Abstract

We compare three optical architectures for compressive imaging: sequential, parallel, and photon sharing. Each of these architectures is analyzed using two different types of projection: (a) principal component projections and (b) pseudo-random projections. Both linear and nonlinear reconstruction methods are studied. The performance of each architecture-projection combination is quantified in terms of reconstructed image quality as a function of measurement noise strength. Using a linear reconstruction operator we find that in all cases of (a) there is a measurement noise level above which compressive imaging is superior to conventional imaging. Normalized by the average object pixel brightness, these threshold noise standard deviations are 6.4, 4.9, and 2.1 for the sequential, parallel, and photon sharing architectures, respectively. We also find that conventional imaging outperforms compressive imaging using pseudo-random projections when linear reconstruction is employed. In all cases the photon sharing architecture is found to be more photon-efficient than the other two optical implementations and thus offers the highest performance among all compressive methods studied here. For example, with principal component projections and a linear reconstruction operator, the photon sharing architecture provides at least 17.6% less reconstruction error than either of the other two architectures for a noise strength of 1.6 times the average object pixel brightness. We also demonstrate that nonlinear reconstruction methods can offer additional performance improvements to all architectures for small values of noise.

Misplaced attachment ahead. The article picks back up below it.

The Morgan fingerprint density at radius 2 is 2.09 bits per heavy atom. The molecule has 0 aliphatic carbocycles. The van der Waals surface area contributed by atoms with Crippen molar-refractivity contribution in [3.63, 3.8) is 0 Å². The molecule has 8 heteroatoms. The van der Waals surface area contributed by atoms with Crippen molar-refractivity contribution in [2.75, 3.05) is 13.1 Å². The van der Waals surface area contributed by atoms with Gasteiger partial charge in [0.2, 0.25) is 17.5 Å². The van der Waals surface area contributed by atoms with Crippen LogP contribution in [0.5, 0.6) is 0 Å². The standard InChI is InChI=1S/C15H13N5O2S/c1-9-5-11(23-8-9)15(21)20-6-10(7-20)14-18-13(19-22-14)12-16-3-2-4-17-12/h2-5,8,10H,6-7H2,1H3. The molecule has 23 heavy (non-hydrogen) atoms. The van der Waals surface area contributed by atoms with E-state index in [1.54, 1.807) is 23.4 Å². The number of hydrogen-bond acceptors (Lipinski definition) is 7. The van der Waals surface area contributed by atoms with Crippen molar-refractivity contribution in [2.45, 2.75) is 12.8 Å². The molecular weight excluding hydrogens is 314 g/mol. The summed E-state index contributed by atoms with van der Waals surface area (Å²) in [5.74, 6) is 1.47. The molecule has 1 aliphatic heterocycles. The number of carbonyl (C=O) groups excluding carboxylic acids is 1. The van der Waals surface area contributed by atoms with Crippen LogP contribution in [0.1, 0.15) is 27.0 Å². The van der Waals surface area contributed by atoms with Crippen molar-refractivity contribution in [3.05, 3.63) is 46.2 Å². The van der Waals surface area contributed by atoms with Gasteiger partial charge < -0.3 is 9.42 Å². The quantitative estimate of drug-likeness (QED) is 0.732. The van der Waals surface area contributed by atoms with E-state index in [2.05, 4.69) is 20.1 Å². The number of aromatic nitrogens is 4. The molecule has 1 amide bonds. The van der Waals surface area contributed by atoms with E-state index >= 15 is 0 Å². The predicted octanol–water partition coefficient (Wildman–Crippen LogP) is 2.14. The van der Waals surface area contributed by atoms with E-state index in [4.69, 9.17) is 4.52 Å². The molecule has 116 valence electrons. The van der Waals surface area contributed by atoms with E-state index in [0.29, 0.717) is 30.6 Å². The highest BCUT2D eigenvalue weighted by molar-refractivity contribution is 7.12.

© 2007 Optical Society of America

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